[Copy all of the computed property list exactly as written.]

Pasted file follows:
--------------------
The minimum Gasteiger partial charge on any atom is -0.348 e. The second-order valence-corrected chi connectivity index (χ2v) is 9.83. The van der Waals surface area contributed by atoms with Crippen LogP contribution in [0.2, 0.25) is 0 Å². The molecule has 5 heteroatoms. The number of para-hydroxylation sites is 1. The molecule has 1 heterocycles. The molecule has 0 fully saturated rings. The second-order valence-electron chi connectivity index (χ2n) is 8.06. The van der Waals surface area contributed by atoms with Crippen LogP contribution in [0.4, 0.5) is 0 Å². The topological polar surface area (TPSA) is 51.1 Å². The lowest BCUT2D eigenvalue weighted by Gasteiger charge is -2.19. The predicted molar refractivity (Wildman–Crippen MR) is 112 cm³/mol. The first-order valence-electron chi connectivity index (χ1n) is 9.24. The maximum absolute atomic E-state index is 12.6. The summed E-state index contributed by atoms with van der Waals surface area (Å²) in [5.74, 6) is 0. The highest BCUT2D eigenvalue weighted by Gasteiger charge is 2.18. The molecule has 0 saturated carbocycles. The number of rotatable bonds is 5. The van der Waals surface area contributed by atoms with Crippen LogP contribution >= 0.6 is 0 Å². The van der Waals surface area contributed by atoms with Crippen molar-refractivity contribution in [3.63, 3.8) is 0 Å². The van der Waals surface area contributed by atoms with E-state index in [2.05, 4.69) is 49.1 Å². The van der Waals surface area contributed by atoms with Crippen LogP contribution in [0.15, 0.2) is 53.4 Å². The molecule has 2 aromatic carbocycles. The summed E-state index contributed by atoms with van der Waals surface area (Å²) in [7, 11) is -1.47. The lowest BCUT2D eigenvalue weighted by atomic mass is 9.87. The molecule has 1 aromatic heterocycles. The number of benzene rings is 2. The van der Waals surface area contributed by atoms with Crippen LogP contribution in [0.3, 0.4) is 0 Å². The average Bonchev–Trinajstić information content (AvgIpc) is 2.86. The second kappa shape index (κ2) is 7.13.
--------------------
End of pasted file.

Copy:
The minimum Gasteiger partial charge on any atom is -0.348 e. The second-order valence-corrected chi connectivity index (χ2v) is 9.83. The van der Waals surface area contributed by atoms with Crippen LogP contribution in [0.2, 0.25) is 0 Å². The molecule has 5 heteroatoms. The number of para-hydroxylation sites is 1. The molecule has 1 heterocycles. The molecule has 0 fully saturated rings. The second-order valence-electron chi connectivity index (χ2n) is 8.06. The van der Waals surface area contributed by atoms with Crippen LogP contribution in [0.4, 0.5) is 0 Å². The topological polar surface area (TPSA) is 51.1 Å². The lowest BCUT2D eigenvalue weighted by Gasteiger charge is -2.19. The predicted molar refractivity (Wildman–Crippen MR) is 112 cm³/mol. The first-order valence-electron chi connectivity index (χ1n) is 9.24. The maximum absolute atomic E-state index is 12.6. The summed E-state index contributed by atoms with van der Waals surface area (Å²) in [5.74, 6) is 0. The highest BCUT2D eigenvalue weighted by Gasteiger charge is 2.18. The molecule has 0 saturated carbocycles. The number of rotatable bonds is 5. The van der Waals surface area contributed by atoms with Crippen LogP contribution >= 0.6 is 0 Å². The van der Waals surface area contributed by atoms with Crippen molar-refractivity contribution in [3.63, 3.8) is 0 Å². The van der Waals surface area contributed by atoms with E-state index in [2.05, 4.69) is 49.1 Å². The van der Waals surface area contributed by atoms with Crippen LogP contribution in [0.15, 0.2) is 53.4 Å². The molecule has 2 aromatic carbocycles. The summed E-state index contributed by atoms with van der Waals surface area (Å²) in [7, 11) is -1.47. The lowest BCUT2D eigenvalue weighted by atomic mass is 9.87. The molecule has 1 aromatic heterocycles. The number of benzene rings is 2. The van der Waals surface area contributed by atoms with Crippen LogP contribution in [0.3, 0.4) is 0 Å². The average Bonchev–Trinajstić information content (AvgIpc) is 2.86. The second kappa shape index (κ2) is 7.13.